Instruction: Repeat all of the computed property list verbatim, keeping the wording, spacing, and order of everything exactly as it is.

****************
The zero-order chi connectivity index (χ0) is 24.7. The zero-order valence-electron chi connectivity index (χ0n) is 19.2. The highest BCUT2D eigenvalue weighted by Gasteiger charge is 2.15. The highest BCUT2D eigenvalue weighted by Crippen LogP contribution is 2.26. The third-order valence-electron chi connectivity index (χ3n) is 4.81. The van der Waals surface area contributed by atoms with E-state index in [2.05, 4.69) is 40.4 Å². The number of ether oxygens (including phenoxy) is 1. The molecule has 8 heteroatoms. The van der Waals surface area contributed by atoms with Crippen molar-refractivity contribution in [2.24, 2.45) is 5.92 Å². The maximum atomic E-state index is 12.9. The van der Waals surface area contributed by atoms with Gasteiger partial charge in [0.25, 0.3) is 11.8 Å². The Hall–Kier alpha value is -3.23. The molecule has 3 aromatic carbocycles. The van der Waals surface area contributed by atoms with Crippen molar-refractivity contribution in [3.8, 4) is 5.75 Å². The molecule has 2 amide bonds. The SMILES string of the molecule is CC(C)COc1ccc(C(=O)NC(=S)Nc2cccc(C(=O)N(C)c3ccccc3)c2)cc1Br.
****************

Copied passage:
The zero-order chi connectivity index (χ0) is 24.7. The zero-order valence-electron chi connectivity index (χ0n) is 19.2. The highest BCUT2D eigenvalue weighted by Gasteiger charge is 2.15. The highest BCUT2D eigenvalue weighted by Crippen LogP contribution is 2.26. The third-order valence-electron chi connectivity index (χ3n) is 4.81. The van der Waals surface area contributed by atoms with E-state index in [2.05, 4.69) is 40.4 Å². The number of ether oxygens (including phenoxy) is 1. The molecule has 8 heteroatoms. The van der Waals surface area contributed by atoms with Crippen molar-refractivity contribution in [2.24, 2.45) is 5.92 Å². The maximum atomic E-state index is 12.9. The van der Waals surface area contributed by atoms with Gasteiger partial charge in [0.25, 0.3) is 11.8 Å². The Hall–Kier alpha value is -3.23. The molecule has 3 aromatic carbocycles. The van der Waals surface area contributed by atoms with Crippen molar-refractivity contribution in [3.8, 4) is 5.75 Å². The molecule has 2 amide bonds. The SMILES string of the molecule is CC(C)COc1ccc(C(=O)NC(=S)Nc2cccc(C(=O)N(C)c3ccccc3)c2)cc1Br.